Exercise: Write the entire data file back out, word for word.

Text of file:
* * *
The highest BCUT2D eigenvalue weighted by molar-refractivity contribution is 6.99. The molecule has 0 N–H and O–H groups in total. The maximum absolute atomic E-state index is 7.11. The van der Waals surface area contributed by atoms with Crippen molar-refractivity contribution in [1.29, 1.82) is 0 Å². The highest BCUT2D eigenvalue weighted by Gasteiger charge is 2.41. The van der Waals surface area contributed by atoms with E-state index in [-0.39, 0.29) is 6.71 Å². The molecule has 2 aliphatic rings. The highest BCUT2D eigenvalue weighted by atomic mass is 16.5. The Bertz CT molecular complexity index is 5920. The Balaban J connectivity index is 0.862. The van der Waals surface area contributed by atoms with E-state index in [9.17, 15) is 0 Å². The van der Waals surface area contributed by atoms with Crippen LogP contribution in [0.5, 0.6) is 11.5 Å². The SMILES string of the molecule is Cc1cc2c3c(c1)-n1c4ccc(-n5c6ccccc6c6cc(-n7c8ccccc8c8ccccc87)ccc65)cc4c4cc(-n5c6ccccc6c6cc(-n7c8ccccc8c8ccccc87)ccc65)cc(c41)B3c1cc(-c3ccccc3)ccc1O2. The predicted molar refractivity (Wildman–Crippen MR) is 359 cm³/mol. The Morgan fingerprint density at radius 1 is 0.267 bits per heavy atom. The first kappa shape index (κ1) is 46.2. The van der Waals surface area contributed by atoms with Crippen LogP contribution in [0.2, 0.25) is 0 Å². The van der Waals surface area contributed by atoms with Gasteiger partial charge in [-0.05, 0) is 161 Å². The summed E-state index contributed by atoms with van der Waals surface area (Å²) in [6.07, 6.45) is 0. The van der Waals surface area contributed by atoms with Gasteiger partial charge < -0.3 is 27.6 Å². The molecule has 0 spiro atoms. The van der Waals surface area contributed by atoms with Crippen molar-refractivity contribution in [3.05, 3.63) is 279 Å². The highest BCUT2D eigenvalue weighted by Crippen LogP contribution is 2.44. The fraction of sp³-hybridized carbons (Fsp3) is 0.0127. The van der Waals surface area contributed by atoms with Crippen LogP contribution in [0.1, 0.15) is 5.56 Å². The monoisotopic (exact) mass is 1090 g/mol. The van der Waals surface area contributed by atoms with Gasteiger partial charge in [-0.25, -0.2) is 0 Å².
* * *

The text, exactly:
The highest BCUT2D eigenvalue weighted by molar-refractivity contribution is 6.99. The molecule has 0 N–H and O–H groups in total. The maximum absolute atomic E-state index is 7.11. The van der Waals surface area contributed by atoms with Crippen molar-refractivity contribution in [1.29, 1.82) is 0 Å². The highest BCUT2D eigenvalue weighted by Gasteiger charge is 2.41. The van der Waals surface area contributed by atoms with E-state index in [-0.39, 0.29) is 6.71 Å². The molecule has 2 aliphatic rings. The highest BCUT2D eigenvalue weighted by atomic mass is 16.5. The Bertz CT molecular complexity index is 5920. The Balaban J connectivity index is 0.862. The van der Waals surface area contributed by atoms with E-state index in [9.17, 15) is 0 Å². The van der Waals surface area contributed by atoms with Crippen LogP contribution in [0.5, 0.6) is 11.5 Å². The SMILES string of the molecule is Cc1cc2c3c(c1)-n1c4ccc(-n5c6ccccc6c6cc(-n7c8ccccc8c8ccccc87)ccc65)cc4c4cc(-n5c6ccccc6c6cc(-n7c8ccccc8c8ccccc87)ccc65)cc(c41)B3c1cc(-c3ccccc3)ccc1O2. The predicted molar refractivity (Wildman–Crippen MR) is 359 cm³/mol. The Morgan fingerprint density at radius 1 is 0.267 bits per heavy atom. The first kappa shape index (κ1) is 46.2. The van der Waals surface area contributed by atoms with Crippen LogP contribution in [0.2, 0.25) is 0 Å². The van der Waals surface area contributed by atoms with Gasteiger partial charge in [-0.05, 0) is 161 Å². The summed E-state index contributed by atoms with van der Waals surface area (Å²) in [6.07, 6.45) is 0. The van der Waals surface area contributed by atoms with Gasteiger partial charge < -0.3 is 27.6 Å². The molecule has 0 spiro atoms. The van der Waals surface area contributed by atoms with Crippen molar-refractivity contribution in [3.05, 3.63) is 279 Å². The highest BCUT2D eigenvalue weighted by Crippen LogP contribution is 2.44. The fraction of sp³-hybridized carbons (Fsp3) is 0.0127. The van der Waals surface area contributed by atoms with Crippen LogP contribution in [0.1, 0.15) is 5.56 Å². The monoisotopic (exact) mass is 1090 g/mol. The van der Waals surface area contributed by atoms with Gasteiger partial charge in [-0.25, -0.2) is 0 Å².